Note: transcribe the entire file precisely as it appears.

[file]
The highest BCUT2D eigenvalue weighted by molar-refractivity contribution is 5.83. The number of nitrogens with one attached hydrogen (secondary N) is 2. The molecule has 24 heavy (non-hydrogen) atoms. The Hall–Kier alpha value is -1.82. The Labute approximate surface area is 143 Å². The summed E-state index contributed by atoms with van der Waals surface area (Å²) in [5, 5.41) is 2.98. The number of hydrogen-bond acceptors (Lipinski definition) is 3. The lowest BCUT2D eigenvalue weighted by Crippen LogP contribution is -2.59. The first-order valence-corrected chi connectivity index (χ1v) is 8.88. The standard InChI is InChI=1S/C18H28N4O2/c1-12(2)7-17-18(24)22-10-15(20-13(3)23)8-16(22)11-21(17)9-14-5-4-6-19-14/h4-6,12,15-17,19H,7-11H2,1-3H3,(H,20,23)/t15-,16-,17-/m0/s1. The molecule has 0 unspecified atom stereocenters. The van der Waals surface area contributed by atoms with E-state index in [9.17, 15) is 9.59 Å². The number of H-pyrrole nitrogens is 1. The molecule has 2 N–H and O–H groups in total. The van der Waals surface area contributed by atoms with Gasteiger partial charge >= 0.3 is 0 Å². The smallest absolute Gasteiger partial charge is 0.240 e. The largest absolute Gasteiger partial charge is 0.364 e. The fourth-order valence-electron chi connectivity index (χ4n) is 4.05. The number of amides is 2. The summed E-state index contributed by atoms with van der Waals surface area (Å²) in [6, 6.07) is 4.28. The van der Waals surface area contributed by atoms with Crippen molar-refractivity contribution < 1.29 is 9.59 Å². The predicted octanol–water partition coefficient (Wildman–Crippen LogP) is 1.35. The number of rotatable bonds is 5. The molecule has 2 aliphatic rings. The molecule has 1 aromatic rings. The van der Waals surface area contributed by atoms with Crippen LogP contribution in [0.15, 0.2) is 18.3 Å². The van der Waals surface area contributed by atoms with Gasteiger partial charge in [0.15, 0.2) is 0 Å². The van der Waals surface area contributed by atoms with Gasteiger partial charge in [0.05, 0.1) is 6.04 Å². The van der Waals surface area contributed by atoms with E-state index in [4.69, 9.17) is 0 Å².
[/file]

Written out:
The highest BCUT2D eigenvalue weighted by molar-refractivity contribution is 5.83. The number of nitrogens with one attached hydrogen (secondary N) is 2. The molecule has 24 heavy (non-hydrogen) atoms. The Hall–Kier alpha value is -1.82. The Labute approximate surface area is 143 Å². The summed E-state index contributed by atoms with van der Waals surface area (Å²) in [5, 5.41) is 2.98. The number of hydrogen-bond acceptors (Lipinski definition) is 3. The lowest BCUT2D eigenvalue weighted by Crippen LogP contribution is -2.59. The first-order valence-corrected chi connectivity index (χ1v) is 8.88. The standard InChI is InChI=1S/C18H28N4O2/c1-12(2)7-17-18(24)22-10-15(20-13(3)23)8-16(22)11-21(17)9-14-5-4-6-19-14/h4-6,12,15-17,19H,7-11H2,1-3H3,(H,20,23)/t15-,16-,17-/m0/s1. The molecule has 0 unspecified atom stereocenters. The van der Waals surface area contributed by atoms with E-state index in [9.17, 15) is 9.59 Å². The number of H-pyrrole nitrogens is 1. The molecule has 2 N–H and O–H groups in total. The van der Waals surface area contributed by atoms with Gasteiger partial charge >= 0.3 is 0 Å². The smallest absolute Gasteiger partial charge is 0.240 e. The largest absolute Gasteiger partial charge is 0.364 e. The fourth-order valence-electron chi connectivity index (χ4n) is 4.05. The number of amides is 2. The summed E-state index contributed by atoms with van der Waals surface area (Å²) in [6, 6.07) is 4.28. The van der Waals surface area contributed by atoms with Crippen molar-refractivity contribution < 1.29 is 9.59 Å². The predicted octanol–water partition coefficient (Wildman–Crippen LogP) is 1.35. The number of rotatable bonds is 5. The molecule has 2 aliphatic rings. The molecule has 1 aromatic rings. The van der Waals surface area contributed by atoms with Crippen LogP contribution in [0.15, 0.2) is 18.3 Å². The van der Waals surface area contributed by atoms with Gasteiger partial charge in [0.15, 0.2) is 0 Å². The van der Waals surface area contributed by atoms with Gasteiger partial charge in [0.05, 0.1) is 6.04 Å². The van der Waals surface area contributed by atoms with E-state index in [4.69, 9.17) is 0 Å².